Here are some money and time saving tips that I have utilized so far, trying to incorporate the "spend less, live better" philosophy now going into the 4th week! I know many of you are probably already doing these, and kudos to you! Better late then never for me!
1. Make my own coffee! - Savings about $11-12 per week, so about $45 per month; time saved standing in line and stop at coffee shop - about 10 min. Not a big deal in the time or money saving department, but it is the first thing I do everyday to recommit to the mission, so a psychologically important one.
2. Stopped buying lunch - Savings about $25 per week, about $100 per month; saving about 15 min daily between picking out the food and standing in line. Kinda miss the super nice lunch lady, though, that would tell me daily she hoped I have a safe day. I always wonder if something really unsafe happened to her...
The above two have already given me 20-30 minutes more time to complete my work at work so I can watch a whole extra episode of Weeds when the kids go to bed! Totally addicted to this show. We are on season 6 so, no spoilers for those of you that have already watched it! Love all the nudity.
3. Remember Frau Unibrow from Austin Powers? My husband does not find that lady sexy. Have eyebrow plucker in the car - pluck at lights, for few seconds before getting out of car, routinely, etc. Have saved $40 since last appointment at the end of October. Also, saves time going to appointment.
4. Consolidating laundry to once per week; Still not great at folding and putting away (see November post); my eldest will put away her own, as does the hubby. The littles at least get theirs' in their own baskets...It's ok. The public school knows they are not orphaned or homeless, just a little wrinkled and mismatched.
5. Not going out to eat twice weekly - this is the easiest money saver of all; easily $70-80 per meal after taxes and tips for the five of us, so about $150 per week savings. We have settled on once per month. Just went out today for first time in over 3 weeks and amazingly, it was not exciting. Sadly, this is not making me loose weight...Isn't it supposed to?
6. Planning out dinners and making enough for lunch leftovers - huge time and money saver. Our grocery bill is now about $120 per week for 5 people. Used to be about $170. I have stopped buying almost all prepared food and buy less vegetables (yup - we throw out a lot less) in an effort to not be delusional (clarification : the delusion adjustment only pertains to vegetables). In addition, we do a Sam's run about every six weeks for things like TP, paper towels, detergent, etc. but are more careful to not buy things we don't need (like all the movies, books, gel pens, sticky notes, sheets, plush bathroom rugs, etc. they have). We have flour, rice, sugar, etc in bulk.
7. No more land-line phone service or satellite/cable TV - saves about $100/month.
8. Avoiding going to Target at all cost. Enough said, right? The marketing people that run that show are evil geniuses who must be circumvented.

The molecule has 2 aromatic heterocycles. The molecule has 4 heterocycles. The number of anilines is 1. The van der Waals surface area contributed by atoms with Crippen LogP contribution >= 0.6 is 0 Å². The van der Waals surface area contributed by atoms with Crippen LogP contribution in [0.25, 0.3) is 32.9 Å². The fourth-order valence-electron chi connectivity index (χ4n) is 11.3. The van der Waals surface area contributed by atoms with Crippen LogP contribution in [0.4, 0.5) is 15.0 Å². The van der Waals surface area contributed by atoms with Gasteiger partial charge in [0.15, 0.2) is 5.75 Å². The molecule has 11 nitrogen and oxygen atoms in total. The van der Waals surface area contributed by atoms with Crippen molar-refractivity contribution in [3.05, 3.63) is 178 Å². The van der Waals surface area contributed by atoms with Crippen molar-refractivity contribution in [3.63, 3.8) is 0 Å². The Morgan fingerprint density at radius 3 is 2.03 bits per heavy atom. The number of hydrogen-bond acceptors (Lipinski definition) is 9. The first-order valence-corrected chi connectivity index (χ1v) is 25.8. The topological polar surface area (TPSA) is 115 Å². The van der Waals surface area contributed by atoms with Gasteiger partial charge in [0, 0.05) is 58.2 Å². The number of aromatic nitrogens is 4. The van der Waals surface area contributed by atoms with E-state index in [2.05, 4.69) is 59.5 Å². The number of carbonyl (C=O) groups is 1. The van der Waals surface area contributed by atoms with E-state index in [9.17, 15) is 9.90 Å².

9. Drinking less alcohol - this one was hard, but man, that stuff is pricey. As tend to be my visits to "Amazon" under-the-influence. For some reason, it can feel crucial to have ALL of the Junie B. Jones books in case the public library has one checked out...I am, however, seriously considering starting a grape harvest this spring. I will keep you posted.
10. Using items we already have at home. Right??? There are enough arts & crafts supplies to run a preschool, enough non-perishable food to survive the apocalypse (with some mild scurvy), and enough medications to get several households through several flu seasons. My husband is of the "belts and suspenders" philosophy...sometimes, though, it feels like he also needs a parachute and a life vest.
$1100 per month saved, so far, not to mention all the stuff we wanted to buy but knew we didn't need. If you include gas, entertainment (hiring babysitters!) and foregoing unneeded splurges, it comes to $1500 per month saved.
There is a lot of reminding and pep-talking that go into this but slowly all the changes are becoming habits. In the end it feels great. We use less, produce less trash. Also, my kids expect to get less "stuff" which is the super awesomest ever.
When you see the huge dollar number we are saving so easily, I am appalled wasting has gone on so long. Apparently, It was easy to get into a routine that doesn't take any thinking. It seemed all these things were helping me save time, but under close examination, looks like that wasn't really the case. For example, making big dinners to carry over into lunch has been relatively painless with planning. There are minutes saved not having to make a separate lunch, not waiting in lines, etc. etc. What do I do with all my spare minutes? Stress less, cook healthier, and spend more time with my family.
Things I will not be able to give up, possibly ever, much to my husband's dismay:
1. Cleaning service that comes every 2 weeks. They lift the furniture and roll up the rugs. No normal person does this cleaning their house. (Jenny, you are not normal). I either pay them, or a marriage counselor. Seems more efficient this way.
2. Monthly massage. It's either this or a pharmaceutical option. Again, seems more efficient.
3. Locally produced anything. Hope I don't need to explain this one.